Some people are unsure about when it is appropriate to use JxtaSockets and when it appropriate to use Jxta Pipes (especially the JxtaBiDiPipe). These are a few of my reasons for deciding to choose sockets over pipes:
- if your messages are (or could be) larger than 64K. Since 64K is the maximum message size for JXTA messages, you’re going to have to chunk them anyway. Why not let the socket layer take care of it for you? The socket code will ensure chunks are reassembled in the right order, and will take care of retransmissions if used in reliable mode.
- If you need to make sure messages are received in the order they are sent. My understanding is that with pipes messages *usually* arrive ordered, but there’s no guarantee.
- If you want to handle flow- and congestion-control automatically. With pipes, you’re on your own in figuring out how quickly to send messages, when to back off, and so on.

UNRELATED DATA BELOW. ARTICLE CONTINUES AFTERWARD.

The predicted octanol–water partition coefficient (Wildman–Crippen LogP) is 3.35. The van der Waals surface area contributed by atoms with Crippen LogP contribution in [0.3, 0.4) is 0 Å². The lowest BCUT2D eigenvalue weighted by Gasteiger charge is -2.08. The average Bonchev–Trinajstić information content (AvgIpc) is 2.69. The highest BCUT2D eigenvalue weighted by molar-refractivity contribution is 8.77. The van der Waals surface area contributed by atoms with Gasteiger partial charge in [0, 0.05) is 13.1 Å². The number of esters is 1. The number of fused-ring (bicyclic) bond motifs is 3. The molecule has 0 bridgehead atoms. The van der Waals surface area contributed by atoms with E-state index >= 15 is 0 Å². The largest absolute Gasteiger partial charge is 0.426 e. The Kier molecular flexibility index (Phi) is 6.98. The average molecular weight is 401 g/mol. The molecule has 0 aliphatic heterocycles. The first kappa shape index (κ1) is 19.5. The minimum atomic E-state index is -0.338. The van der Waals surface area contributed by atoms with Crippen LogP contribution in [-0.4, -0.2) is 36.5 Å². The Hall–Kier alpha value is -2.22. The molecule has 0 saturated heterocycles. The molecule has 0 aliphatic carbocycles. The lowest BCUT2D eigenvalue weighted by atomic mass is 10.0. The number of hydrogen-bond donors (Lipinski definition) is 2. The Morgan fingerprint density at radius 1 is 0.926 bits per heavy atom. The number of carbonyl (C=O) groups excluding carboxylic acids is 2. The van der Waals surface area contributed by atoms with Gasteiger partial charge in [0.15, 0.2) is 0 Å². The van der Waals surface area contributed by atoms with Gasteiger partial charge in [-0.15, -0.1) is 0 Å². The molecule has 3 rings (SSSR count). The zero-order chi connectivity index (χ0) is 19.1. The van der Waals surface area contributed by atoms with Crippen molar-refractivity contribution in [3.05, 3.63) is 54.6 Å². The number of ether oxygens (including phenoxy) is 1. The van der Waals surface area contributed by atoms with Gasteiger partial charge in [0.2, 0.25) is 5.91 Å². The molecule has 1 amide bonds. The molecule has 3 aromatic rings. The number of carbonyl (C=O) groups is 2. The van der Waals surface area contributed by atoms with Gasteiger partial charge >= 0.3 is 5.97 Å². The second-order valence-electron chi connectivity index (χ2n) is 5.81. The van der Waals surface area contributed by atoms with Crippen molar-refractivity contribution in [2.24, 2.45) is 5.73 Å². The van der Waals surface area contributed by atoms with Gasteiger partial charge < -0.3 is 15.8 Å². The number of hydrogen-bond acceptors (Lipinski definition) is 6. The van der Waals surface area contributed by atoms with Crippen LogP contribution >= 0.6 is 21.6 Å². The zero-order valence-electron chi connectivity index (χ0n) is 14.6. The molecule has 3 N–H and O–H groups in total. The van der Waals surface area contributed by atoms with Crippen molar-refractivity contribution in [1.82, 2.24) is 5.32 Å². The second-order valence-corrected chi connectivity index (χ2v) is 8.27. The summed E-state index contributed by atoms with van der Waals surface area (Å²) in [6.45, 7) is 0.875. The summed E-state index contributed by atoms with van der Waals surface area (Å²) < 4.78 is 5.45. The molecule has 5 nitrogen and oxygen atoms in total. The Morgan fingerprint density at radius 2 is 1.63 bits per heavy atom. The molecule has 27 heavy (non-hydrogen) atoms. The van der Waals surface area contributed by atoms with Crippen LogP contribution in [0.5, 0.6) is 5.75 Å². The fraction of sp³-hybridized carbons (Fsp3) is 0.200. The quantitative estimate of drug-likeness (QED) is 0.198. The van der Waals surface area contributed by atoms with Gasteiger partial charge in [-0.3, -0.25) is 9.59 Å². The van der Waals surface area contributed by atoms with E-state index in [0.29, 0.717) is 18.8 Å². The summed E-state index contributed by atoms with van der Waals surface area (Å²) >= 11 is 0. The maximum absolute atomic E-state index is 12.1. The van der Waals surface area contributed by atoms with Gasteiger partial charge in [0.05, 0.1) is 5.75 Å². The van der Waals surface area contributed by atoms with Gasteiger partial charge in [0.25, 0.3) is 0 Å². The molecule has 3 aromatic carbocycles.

- If you have existing code based on java.net.Socket, which you wish to convert or adapt to work in a JXTA network. Just don’t forget that you must explicitly flush() the output stream.
One exception is JxtaBiDiPipe. It has a reliable mode, so some of these reasons don’t apply. A JxtaBiDiPipe is reliable like a “reliable mode” socket, but you still have to do the message chunking yourself. You can use it in place of a socket if you don’t care about having a stream-based interface.
A further complication involves the use of secure sockets created using a JxtaUnicastSecure pipe and the TLS transport. Since reliability, flow- and congestion-control are provided by the TLS layer, you should turn the reliable mode off on the socket in this case to avoid inefficient duplication of effort.
In practical terms, it boils down to this for me: I generally use pipes for application-level protocol messages (usually unreliable JxtaBiDiPipes) and sockets for sending data (usually based on secure pipes, with the socket’s “stream”/reliable mode turned off.)
For a more detailed discussion of Pipe and Socket implementations and some common pitfalls, see “Demystifying Pipes, JxtaSockets, JxtaMulticastSocket, and JxtaBiDiPipes” by Mohamed Abdelaziz (hamada).